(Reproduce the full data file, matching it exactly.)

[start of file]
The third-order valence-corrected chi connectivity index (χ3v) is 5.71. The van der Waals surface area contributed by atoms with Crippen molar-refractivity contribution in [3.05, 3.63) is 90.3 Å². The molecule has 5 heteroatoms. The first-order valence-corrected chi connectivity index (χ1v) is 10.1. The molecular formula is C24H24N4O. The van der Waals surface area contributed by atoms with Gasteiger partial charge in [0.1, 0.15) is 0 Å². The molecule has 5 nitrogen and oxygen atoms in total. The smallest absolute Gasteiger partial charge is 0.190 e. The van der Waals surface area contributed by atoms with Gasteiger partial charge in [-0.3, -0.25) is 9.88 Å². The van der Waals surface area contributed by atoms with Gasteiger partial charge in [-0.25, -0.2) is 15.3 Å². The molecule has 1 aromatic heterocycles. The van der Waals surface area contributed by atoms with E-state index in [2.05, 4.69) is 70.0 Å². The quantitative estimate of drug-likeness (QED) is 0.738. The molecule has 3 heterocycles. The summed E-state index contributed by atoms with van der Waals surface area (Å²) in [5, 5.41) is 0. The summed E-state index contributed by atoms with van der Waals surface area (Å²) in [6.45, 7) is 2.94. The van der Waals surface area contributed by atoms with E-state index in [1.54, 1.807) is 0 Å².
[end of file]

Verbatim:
The third-order valence-corrected chi connectivity index (χ3v) is 5.71. The van der Waals surface area contributed by atoms with Crippen molar-refractivity contribution in [3.05, 3.63) is 90.3 Å². The molecule has 5 heteroatoms. The first-order valence-corrected chi connectivity index (χ1v) is 10.1. The molecular formula is C24H24N4O. The van der Waals surface area contributed by atoms with Gasteiger partial charge in [0.1, 0.15) is 0 Å². The molecule has 5 nitrogen and oxygen atoms in total. The smallest absolute Gasteiger partial charge is 0.190 e. The van der Waals surface area contributed by atoms with Gasteiger partial charge in [-0.3, -0.25) is 9.88 Å². The van der Waals surface area contributed by atoms with Gasteiger partial charge in [-0.25, -0.2) is 15.3 Å². The molecule has 1 aromatic heterocycles. The van der Waals surface area contributed by atoms with E-state index in [2.05, 4.69) is 70.0 Å². The quantitative estimate of drug-likeness (QED) is 0.738. The molecule has 3 heterocycles. The summed E-state index contributed by atoms with van der Waals surface area (Å²) in [5, 5.41) is 0. The summed E-state index contributed by atoms with van der Waals surface area (Å²) in [6.45, 7) is 2.94. The van der Waals surface area contributed by atoms with E-state index in [1.54, 1.807) is 0 Å².